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Network Topology

‘C’ of “Networking”

“A-B-C of Networking: Part-1” dealt with the basic concept of networking and  “A-B-C of Networking: Part-2 “ dealt with how the networking actually takes place which comprised of 5 basic components of networking. This part however deals with how the networking takes place but in different context. This part deals with the arrangement of the systems in a network. In technological terms, schema is often used to describe the arrangement of data while in networking terms, topology is the term used widely.

[Note:Going across various literals, this final part of “A-B-C of networking Part 3” is prepared. The important aspect to look out for in this piece of blog is the justification for the advantages of every topology [after every advantage and disadvantage, justification is provided in square brackets]. Hence, there is less explanation on topology as it can be easily fetched from various sources but justification for the advantages and disadvantages are focused in this blog.]

Basically there are 5 distinct network topology

I. BUS                    II. STAR                     III. RING                     IV. TREE                       V. MESH

I. BUS Topology (LINE topology): It is a network setup in which each computer and network device are connected to a single cable or backbone.

NODE: Every individual device, be it a system or a peripheral (external) device, is termed as a node.

BACKBONE CABLE: The single line that runs through the whole network and all the nodes that are part of the topology are connected to this cable directly.

T-CONNECTOR: The point of intersection of every individual node with the backbone line. (As it forms a ‘T’ Shape)

TERMINATOR: The ends of the backbone line after which there are no nodes connected. there are 2 terminator for the bus line.

Bus Topology


–> It is easy to set-up and extend bus network topology. [Justify: Since all the nodes converge in one single backbone line, increasing the number of nodes would not disturb any other node and hence as long as the backbone can extend, nodes can be added. having said this, there will be problems when there is heavy load on network as every node will attempt to pass data in the backbone and there will be congestion]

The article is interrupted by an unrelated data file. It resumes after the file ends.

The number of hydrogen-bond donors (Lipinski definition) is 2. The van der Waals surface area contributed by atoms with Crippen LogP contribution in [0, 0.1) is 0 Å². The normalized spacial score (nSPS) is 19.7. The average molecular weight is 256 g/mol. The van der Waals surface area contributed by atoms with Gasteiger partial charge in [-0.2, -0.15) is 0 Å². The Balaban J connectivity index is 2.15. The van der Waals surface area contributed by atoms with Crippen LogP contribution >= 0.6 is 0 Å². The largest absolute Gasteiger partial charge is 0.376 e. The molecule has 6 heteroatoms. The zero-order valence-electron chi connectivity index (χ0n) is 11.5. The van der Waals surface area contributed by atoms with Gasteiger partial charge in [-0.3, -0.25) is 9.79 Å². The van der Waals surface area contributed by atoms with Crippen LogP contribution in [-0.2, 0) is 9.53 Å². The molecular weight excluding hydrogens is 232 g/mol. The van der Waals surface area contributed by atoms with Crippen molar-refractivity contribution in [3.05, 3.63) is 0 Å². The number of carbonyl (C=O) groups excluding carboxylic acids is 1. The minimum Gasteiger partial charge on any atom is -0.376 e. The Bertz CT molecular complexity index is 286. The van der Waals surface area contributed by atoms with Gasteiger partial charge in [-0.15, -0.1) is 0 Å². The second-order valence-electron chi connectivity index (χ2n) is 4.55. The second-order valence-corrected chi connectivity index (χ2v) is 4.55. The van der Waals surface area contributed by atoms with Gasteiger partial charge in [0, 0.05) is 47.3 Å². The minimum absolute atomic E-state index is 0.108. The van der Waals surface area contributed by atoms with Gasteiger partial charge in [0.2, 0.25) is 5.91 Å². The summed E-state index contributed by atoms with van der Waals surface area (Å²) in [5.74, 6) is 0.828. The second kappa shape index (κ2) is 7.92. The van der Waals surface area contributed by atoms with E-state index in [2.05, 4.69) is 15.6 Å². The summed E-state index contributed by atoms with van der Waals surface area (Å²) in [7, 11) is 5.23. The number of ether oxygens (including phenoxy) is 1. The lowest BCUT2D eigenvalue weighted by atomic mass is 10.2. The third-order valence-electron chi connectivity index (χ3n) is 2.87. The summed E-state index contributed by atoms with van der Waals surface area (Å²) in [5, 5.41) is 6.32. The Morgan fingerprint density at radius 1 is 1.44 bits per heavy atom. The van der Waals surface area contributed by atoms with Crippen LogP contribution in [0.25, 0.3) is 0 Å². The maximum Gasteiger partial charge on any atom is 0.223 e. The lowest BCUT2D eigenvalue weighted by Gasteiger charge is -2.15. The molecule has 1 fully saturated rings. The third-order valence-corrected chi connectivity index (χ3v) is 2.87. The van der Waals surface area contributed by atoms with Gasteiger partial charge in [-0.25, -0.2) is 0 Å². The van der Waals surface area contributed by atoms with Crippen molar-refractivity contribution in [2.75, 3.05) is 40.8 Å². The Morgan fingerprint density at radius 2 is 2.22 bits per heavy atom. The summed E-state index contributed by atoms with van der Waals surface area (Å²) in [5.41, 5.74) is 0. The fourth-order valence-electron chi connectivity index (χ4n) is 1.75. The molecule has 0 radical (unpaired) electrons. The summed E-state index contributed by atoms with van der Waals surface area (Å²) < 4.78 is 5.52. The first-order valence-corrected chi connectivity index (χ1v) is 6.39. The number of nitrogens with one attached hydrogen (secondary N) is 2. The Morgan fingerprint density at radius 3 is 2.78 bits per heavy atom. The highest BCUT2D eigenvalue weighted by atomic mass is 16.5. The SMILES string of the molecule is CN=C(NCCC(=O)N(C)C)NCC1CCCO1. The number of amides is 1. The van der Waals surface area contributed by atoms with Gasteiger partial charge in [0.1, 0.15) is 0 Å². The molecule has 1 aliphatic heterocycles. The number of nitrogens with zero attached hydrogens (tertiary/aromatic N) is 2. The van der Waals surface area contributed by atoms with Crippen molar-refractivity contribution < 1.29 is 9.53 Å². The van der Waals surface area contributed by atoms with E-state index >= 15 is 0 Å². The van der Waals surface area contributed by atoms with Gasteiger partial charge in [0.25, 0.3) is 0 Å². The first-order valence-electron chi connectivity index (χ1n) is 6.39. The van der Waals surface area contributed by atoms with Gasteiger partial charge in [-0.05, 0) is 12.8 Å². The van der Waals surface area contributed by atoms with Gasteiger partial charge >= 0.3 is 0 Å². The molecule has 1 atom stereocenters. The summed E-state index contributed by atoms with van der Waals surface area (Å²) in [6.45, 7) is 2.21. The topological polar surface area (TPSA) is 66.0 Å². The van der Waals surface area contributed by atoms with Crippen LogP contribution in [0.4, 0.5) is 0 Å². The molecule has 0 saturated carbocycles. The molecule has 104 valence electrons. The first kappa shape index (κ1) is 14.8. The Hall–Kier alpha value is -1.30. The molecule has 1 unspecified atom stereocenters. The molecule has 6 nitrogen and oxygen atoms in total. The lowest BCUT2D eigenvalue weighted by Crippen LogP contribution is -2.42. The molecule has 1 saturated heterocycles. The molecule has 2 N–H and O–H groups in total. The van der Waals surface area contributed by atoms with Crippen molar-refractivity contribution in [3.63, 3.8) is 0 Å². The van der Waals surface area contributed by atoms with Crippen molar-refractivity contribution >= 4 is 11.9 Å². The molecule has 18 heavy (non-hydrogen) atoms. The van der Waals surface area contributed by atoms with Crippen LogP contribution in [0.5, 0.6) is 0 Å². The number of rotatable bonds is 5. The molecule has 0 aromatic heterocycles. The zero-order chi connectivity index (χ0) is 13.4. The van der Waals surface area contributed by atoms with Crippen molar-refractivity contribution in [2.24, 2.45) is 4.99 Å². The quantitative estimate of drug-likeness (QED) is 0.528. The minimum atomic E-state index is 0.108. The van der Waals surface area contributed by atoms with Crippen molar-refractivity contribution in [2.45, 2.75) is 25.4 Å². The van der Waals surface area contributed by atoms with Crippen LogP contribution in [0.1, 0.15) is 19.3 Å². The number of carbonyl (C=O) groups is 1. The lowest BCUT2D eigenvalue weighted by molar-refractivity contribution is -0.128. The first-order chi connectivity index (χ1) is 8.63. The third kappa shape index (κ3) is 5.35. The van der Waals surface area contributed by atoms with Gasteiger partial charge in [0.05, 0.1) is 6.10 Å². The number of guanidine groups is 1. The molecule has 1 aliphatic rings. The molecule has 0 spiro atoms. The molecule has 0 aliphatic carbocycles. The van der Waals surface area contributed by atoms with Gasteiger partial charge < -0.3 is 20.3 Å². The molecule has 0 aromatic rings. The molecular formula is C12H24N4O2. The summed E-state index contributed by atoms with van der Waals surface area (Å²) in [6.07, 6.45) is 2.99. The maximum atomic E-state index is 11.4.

–> Bus topology costs very less. [Justify: The cost requires are for the number of components which are required to form the topology and since there is one backbone, there is one one cable needed as main channel.]


–> Difficult to detect and troubleshoot fault at individual station. [Justify: Any fault in the main backbone line can easily be identified but in case of any node getting damaged, gives a hard time for the network administrator at the office because to reach out to the node from just a single line is like searching for a needle in a haystack. Thus if a single node creates trouble in network, troubleshooting it is difficult.]

–> Not suitable for networks with heavy traffic. [Justify: Due to single backbone line, in case of heavy traffic, there will be a congestion. For instance, imagine a 2-way road and single lane for up and down, so there will be traffic at peak time. Similarly, in case of heavy traffic, this topology is not suitable]

II. STAR topology: A star topology is a topology in which all nodes are individually connected to a central connection point, like a hub or a switch and is widely used for Local Area Network (LAN).

Star Topology


–> Centralized management. It helps in monitoring the network. [Justify: Centralized management simply means that all the nodes give data to the central node and then it is passed on to all other nodes in the network. It proves beneficial because there is one place in the network where all data gets reported in. Its similar to the Principal of a college to whom every faculty, irrespective of the stream, is expected to report to and thus helps the principal to monitor the faculties]

–> Failure of one node or link doesn’t affect the network and thus easy to detect and troubleshoot failure. [Justify: Since all the nodes are not connected to each other, if one of the node fails, it wont have any impact on the network as it is in an isolated network with the central node but central point failure is a very dangerous situation for this topology.]


–> Dependency on central device and if it fails whole network goes down. [Justify: All the devices are connected to one single node and thus single-point failure is catastrophic (very dangerous) for this type of network.]

–> The use of hub, router or switch as central device increases the overall cost of network. [Justify: This relates to the proportion of ports available to the cost i.e a small central device will be cheap but it will also allow less number of devices to get connected and thus more number of ports implies a larger central device which costs more. Number of ports is just one aspect of comparison, there are other aspects in central device that increases its cost]

A-B-C of Networking: Part-3 (Topology [Ring, Tree, Mesh]) ——>>>>

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